Tejpreet Chopra, former chief executive of GE India, and Rahul Sankhe, business development director of SunEdison Energy India Private Ltd, criticised certain aspects of the Jawaharlal Nehru National Solar Mission that ambitiously targets 20,000 MW of solar energy in India by 2022 in three phases.
Speaking on the sidelines of the TiE Entrepreneurial Summit's 'Clean is Green' theme, Tejpreet Chopra -- who quit GE India recently to start his own company Bharat Light and Power -- told rediff.com that there is a possibility of JNNSM going the telecom policy way if the government does not address certain regulatory issues.
"If they don't fix it," said Chopra when asked if the JNNSM will go the same way as the telecom policy on 2G spectrum allocation that led to an estimated loss of Rs 176,000 crore (Rs 1.76 trillion) according to the report of the Comptroller and Auditor General of India.
"Certain clauses on the land acquisition policy have led to many middle men getting in and making money on trading licenses," Chopra added.
Addressing a gathering of solar energy entrepreneurs, Rahul Sankhe said that regulations like only one solar plant of 5 MW capacity per producer will not help India reach a target of 20,000 MW by 2022 as envisaged in the JNNSM.
He also said that the policy provides no long-term visibility to producers like SunEdison.
According to Vinod Kala, managing director of Emergent Ventures, who chaired the discussion government's ambitious target of producing 20,000 MW of solar energy by 2022 would require an estimated investment of $90 billion.
"The biggest gap in the policy is that there is no long-term visibility (in the policy) for developers like us," Sankhe said.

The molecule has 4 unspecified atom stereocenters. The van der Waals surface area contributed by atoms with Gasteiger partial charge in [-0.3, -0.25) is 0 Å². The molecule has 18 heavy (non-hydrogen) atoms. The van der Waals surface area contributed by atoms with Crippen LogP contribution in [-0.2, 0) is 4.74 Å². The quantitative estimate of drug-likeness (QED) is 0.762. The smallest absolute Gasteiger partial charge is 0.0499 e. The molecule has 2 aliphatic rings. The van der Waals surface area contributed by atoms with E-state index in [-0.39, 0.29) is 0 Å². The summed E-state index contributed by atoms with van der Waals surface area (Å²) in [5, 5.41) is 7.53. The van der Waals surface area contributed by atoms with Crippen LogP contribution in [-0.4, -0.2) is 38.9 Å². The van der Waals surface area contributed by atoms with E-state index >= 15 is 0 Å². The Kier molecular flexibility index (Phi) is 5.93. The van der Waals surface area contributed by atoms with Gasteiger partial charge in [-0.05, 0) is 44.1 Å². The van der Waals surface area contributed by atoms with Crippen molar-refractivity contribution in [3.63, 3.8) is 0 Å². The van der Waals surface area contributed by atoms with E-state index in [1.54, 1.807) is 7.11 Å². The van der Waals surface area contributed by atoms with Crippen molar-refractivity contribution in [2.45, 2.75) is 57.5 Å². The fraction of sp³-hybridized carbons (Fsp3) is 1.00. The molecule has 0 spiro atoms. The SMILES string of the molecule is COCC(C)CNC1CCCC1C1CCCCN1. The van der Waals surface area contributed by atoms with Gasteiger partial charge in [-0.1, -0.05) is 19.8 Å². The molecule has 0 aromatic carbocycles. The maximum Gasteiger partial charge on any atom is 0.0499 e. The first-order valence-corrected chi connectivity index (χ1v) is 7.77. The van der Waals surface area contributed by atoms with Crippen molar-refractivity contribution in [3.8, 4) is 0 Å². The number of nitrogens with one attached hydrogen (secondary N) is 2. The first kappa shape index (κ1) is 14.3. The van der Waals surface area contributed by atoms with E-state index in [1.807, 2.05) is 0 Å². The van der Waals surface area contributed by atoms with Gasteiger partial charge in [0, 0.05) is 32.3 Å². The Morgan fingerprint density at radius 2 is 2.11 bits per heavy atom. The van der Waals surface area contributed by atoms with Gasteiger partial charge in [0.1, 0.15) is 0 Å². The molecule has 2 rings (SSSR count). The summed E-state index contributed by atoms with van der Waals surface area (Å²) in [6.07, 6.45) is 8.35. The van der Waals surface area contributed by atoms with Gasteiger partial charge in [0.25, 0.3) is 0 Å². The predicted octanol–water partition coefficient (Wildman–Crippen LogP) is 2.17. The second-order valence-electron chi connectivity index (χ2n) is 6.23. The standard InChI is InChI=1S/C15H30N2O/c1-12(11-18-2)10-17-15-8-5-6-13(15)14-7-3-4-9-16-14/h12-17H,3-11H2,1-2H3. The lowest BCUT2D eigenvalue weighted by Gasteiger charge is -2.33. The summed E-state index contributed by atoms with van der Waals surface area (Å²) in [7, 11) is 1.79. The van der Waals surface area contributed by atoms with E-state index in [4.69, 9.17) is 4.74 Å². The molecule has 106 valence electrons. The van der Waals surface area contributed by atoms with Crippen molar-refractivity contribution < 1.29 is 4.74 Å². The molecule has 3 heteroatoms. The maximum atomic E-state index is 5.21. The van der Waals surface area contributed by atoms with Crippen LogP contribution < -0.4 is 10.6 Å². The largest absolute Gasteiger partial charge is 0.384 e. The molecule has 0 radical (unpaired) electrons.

Both Chopra and Sankhe lamented the fact that banks were not forthcoming to finance such solar energy producers. Sankhe said that the cost of production of 5 MW of solar power ranges between Rs 70-80 crore (Rs 700-800 million).
"The fact that the direct taxes policy (that will come into effect in the next financial year) takes away all the tax benefits (from solar power projects) is another disincentive for the producers," Chopra said.
Pointing out at yet another regulatory disincentive that mandates that low-cost bidding Chopra said "the low cost bidding policy will kill the industry before it takes off."
Sankhe also opined the same. "The focus is purely on cost. What matters is the cost of every unit produced," he said.
Sankhe said that India has great potential to achieve the targeted production of solar power by 2022. "We have so much of sun that only 5 per cent of Thar Desert could produce as much solar energy as the country is producing today."
He predicted that in the next three to four years the cost of solar cells will drop by 50 per cent because of huge demand for clean source of energy and improvement in process engineering.
Image: (From left) Sandeep Singhal, MD, Nexus Partners; Vinod Kala, MD, Emergent Ventures; T P Chopra, chairman and CEO, Bharat Light and Power; Owen Jenkins, head of Climate Change and Energy, DFID; and Rahul Sankhe, business development, CEO, SunEdison.
Photograph: Prasanna D Zore